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 / Spring 2004 / Issue 34(originally published by Booz & Company)


Smart Customization: Profitable Growth Through Tailored Business Streams

Any number of externalities can alter this one-dimensional business model. A new grocer moves into town. A talented software designer develops a new application. A competitor offers to sell out for an irresistible price. A customer asks for an additional service. For these and myriad other reasons, all but the simplest mom-and-pop operations eventually evolve into more complex companies.

To trump Ford, for example, General Motors’ Alfred Sloan segmented the market socioeconomically, offering inexpensive Chevrolets to lower-income auto buyers, Cadillacs to the highest-end, and Pontiacs, Oldsmobiles, and Buicks in between — “a car for every purse and purpose.” Sloan also created a multidivisional management system that could centrally rationalize the company’s operations, including its inventory, manufacturing, and distribution processes, by identifying and sharing common resources among the organization’s many divisions — an early, pioneering example of smart customization. GM was able to assert control over its marketplaces — external and internal — for three reasons: Its market segmentation was unambiguous (a Cadillac offered a much better driving experience than an Oldsmobile, justifying the price premium); it lacked significant competition after it surpassed Ford; and its customers had little access to the information that would allow them to bargain effectively with the company over products and prices. Sloan’s GM, like other dominant companies through most of the 20th century, controlled its value chain.

U.S. automakers have lost much of that control and become overwhelmed by systemic complexity that derives in part from blunt strategies for responding to their perceptions of customer value. Because they interpreted value as requiring an increasing number of options on automobiles, they multiplied product configurations by the score. Any quality problem, they reasoned, would be dealt with by their extensive dealer networks.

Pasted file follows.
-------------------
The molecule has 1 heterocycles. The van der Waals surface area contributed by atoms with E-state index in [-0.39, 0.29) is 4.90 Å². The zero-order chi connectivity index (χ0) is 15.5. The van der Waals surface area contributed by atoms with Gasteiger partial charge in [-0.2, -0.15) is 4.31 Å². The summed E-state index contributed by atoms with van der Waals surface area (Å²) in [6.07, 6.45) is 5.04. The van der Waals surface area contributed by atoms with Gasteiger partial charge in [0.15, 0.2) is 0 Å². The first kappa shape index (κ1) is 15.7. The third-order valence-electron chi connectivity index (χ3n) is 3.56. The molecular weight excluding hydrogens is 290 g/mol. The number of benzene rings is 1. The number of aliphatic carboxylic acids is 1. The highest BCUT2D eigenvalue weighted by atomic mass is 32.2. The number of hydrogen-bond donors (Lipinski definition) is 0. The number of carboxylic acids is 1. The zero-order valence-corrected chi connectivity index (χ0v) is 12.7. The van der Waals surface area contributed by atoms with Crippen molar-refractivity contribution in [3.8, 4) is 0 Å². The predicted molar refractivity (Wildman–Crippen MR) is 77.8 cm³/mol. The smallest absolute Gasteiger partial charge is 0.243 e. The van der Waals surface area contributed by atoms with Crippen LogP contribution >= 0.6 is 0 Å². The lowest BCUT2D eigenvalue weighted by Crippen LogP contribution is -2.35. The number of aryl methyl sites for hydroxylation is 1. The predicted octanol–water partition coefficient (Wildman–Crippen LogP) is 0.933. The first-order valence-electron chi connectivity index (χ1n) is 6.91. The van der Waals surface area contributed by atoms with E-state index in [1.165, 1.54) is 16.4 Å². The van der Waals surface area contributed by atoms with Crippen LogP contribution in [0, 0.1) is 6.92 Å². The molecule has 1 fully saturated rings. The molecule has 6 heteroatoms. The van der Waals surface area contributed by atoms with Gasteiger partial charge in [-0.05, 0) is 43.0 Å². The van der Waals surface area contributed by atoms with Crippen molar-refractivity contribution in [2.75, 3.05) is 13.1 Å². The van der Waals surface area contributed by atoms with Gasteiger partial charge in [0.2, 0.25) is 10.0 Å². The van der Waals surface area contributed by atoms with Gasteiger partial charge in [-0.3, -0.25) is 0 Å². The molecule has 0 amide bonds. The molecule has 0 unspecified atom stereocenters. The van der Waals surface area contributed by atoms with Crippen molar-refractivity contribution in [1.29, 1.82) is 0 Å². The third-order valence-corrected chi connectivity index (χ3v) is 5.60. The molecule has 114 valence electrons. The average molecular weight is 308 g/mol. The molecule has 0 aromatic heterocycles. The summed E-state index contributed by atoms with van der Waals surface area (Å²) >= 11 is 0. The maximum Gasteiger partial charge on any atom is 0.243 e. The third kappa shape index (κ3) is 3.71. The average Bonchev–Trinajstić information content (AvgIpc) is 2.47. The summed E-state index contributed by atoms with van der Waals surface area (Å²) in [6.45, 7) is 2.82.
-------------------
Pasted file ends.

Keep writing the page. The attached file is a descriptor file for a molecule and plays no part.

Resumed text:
Lacking these networks, Toyota took several steps to limit its exposure to complexity problems. It bundled offerings to reduce the multitude of options configurations and their fixes. It focused on continuous improvement, relentlessly engineering the dealer contribution out of the offering. Furthermore, with a more robust product, Toyota was able to grow its own dealer network more quickly than its competitors. The simpler business model allowed it to penetrate markets far more rapidly than the traditional U.S. automotive model, because it provided customers the options they truly valued without compromising important scale economies.

Even though the Big Three have since adopted similar approaches to bundling, they have yet to match Toyota’s success, which is premised on a holistic business model, not just a backward-looking fix. By aligning its understanding of customer needs with its delivery system, Toyota effectively recaptured value from the dealer network, and engineered itself into a superior position relative to its U.S. competitors. In the second quarter of 2003, its net profit margin was 3.89 percent, more than twice the industry average of 1.67 percent. Its 36-month net income growth of 5.2 percent far outdistanced the –17 percent industry average.

Finding the Fit
Toyota’s success at smart customization aptly illustrates that achieving this…call it a state of grace…can generate value for both customers and providers. To prove this point more rigorously, we sought to measure how fully companies are implementing smart customization and to quantify its value in driving profitable growth.

By synthesizing initial benchmarking findings and Booz Allen’s client experience, we developed 36 best-practice criteria in customization’s two component dimensions: 1) customer value creation; and 2) delivery alignment between cost drivers and account value. We then fine-tuned the weighting of the criteria on the basis of their relative importance in predicting performance. From this, we designed the Booz Allen Smart Customization Index, which provides a composite snapshot of how well a company is doing against the set of best practices we identified. When we add together a company’s scores on both value creation and delivery alignment, a company receives a score between 0 and 100. Those that had total scores above 50 and above-average scores in each of the two dimensions we labeled smart customizers. We then compared all the companies in our cross-industry, 50-company sample to their industry peers, a total universe of 600 companies in 15 sectors. The smart customizers — the companies that focused simultaneously on both value creation strategies and delivery alignment — outperformed industry peers by a two-to-one ratio in revenue growth, and had profit margins 5 to 10 percent above those of their competitors. Simple customizers — companies with index scores of 50 or lower — were five times as likely to grow at rates below their industry average and had lower profit margins. Our statistical analysis found a 99 percent confidence level between a company’s place in the Booz Allen Smart Customization Index and its revenue growth and profit margins compared with industry peers. (See Exhibit 4.)

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  1. Leslie H. Moeller, Sharat K. Mathur, and Randall Rothenberg, “The Better Half: The Artful Science of ROI Marketing,” s+b, Spring 2003; Click here.
  2. Tom Hansson, Jürgen Ringbeck, and Markus Franke, “Flight for Survival: A New Business Model for the Airline Industry,” s+b, Summer 2003; Click here.
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